Program

CO51-006

Oral Communication

Childhood acquired brain injury and subsequent delinquent behavior: a retrospective study of demographic, injury-related, neurological and cognitive characteristics in a sample of 40 patients

Dr Clémence LEFÈVRE-DOGNINa, Dr Hanna TOUREb, Dr Dominique BRUGELb, Dr Anne LAURENT-VANNIERa, Mrs Valentine VERDIERb, Dr Mathilde CHEVIGNARDa

a Service de Rééducation des Pathologies Neurologiques de l'Enfant - Hôpitaux de Saint Maurice – 14, rue du Val d’Osne – 94410 Saint Maurice, b Centre de Suivi et d’Insertion pour Enfants et Adolescents victimes de Lésions Cérébrales Acquises - Hôpitaux de Saint Maurice – 14, rue du Val d’Osne – 94410 Saint Maurice

Introduction

Childhood acquired brain injury (ABI) is responsible for severe cognitive and behavioural disorders, sometimes leading to violent and/or offending behaviours. The aim of this study was to review the cases of patients treated in a rehabilitation unit dedicated to children with ABI, who subsequently demonstrated behaviors leading to an intervention of the police and/or the justice, and identify any common characteristics.

Methods

Retrospective inventory of patients with ABI treated in a single rehabilitation department, who subsequently had contact with the police/justice following offenses. We collected demographic factors, type and severity of ABI, initial neurological examination, first and last neuropsychological assessment, type of schooling pre- and post-injury, and data from their offenses.

Results

Searches retrieved 40 patients (36 boys): 34 traumatic brain injury (TBI; 27 severe), 4 brain tumours, 1 frontal hemorrhagic stroke and 1 anoxia; mean age at injury was 9,7 years [SD=4; (2.1-15.7)]. In 88 % of cases, none of the parents had graduated from high school. Half of the children had previous school difficulties and 30 % had repeated a grade. Overall, children sustained severe injuries, with impaired neurological function, major cognitive deficits [mean initial full-scale IQ 73.1 (SD=12.8)] without significant improvement [77.4 (SD=13.4) at the last assessment]. The processing speed index was particularly low [73.2 (+/-15.4)] and did not improve over time. 76% had behavioural disorders already evident during hospitalization. Upon discharge, 62% required adapted and/or specialized schooling. After an average follow-up of 8 and a half years, only 6 patients still followed an ordinary curriculum and 8 were not attending school anymore. Four girls were victims, and among 36 boys, all were perpetrators, but 3 had been victims previously. The offenses were mainly cases of violence (56 %), but also entailed thefts, traffic offences, sexual assaults, drug use and vandalism.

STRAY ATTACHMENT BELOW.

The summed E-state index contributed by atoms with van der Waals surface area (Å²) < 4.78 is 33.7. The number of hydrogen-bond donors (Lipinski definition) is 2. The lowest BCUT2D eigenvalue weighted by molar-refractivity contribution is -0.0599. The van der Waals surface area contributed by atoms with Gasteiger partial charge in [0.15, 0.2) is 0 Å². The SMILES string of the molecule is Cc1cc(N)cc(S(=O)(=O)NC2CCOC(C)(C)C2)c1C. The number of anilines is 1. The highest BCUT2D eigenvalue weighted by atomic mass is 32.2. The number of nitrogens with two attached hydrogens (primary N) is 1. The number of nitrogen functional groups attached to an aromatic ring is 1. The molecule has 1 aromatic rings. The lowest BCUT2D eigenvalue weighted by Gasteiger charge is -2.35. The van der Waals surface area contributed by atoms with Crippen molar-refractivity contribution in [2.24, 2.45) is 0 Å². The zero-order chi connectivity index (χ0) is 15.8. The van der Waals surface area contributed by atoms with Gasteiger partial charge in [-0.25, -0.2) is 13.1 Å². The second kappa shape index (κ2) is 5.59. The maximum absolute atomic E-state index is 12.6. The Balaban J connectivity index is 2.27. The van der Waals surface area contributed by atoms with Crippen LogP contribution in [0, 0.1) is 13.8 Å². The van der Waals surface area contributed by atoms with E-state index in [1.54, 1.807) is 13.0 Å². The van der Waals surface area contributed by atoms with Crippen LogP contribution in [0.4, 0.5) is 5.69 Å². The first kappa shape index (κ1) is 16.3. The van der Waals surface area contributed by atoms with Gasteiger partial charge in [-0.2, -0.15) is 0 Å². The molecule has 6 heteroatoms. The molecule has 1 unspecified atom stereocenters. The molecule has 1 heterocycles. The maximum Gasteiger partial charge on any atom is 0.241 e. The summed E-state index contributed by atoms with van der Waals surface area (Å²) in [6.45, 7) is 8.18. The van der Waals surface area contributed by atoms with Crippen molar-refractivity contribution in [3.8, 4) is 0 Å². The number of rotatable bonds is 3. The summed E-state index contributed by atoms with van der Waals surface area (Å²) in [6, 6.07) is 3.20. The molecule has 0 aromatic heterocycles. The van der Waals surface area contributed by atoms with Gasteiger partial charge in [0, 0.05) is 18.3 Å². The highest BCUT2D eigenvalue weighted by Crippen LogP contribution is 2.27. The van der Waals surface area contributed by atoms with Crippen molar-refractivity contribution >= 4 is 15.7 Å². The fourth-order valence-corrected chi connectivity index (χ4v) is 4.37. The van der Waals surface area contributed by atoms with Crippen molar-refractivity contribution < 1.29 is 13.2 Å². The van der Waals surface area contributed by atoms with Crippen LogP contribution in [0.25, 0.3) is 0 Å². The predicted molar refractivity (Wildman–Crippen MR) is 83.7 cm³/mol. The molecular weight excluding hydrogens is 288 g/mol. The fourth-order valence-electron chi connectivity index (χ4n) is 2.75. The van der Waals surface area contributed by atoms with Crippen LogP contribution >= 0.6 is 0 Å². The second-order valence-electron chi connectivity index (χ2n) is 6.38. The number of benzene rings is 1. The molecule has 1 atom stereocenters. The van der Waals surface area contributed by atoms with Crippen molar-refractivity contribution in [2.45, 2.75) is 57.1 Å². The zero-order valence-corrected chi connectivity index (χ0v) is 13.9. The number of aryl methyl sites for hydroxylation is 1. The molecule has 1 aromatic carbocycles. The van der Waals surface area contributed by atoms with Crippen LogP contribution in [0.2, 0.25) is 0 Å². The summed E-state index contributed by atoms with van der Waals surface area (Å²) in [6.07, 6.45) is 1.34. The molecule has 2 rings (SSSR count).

Discussion

Children with ABI who suffer or commit offenses are mainly boys, from very low socioeconomic background, with pre-injury academic and social difficulties, who sustained severe TBI. They suffer very severe and disabling cognitive deficits and behavioral disorders. Multidisciplinary care and follow-up of those children more at risk is essential in the long-term.

Keywords : acquired brain injury, child, cognitive disorders, behavioral disorders, youth offenders, violence, educational outcome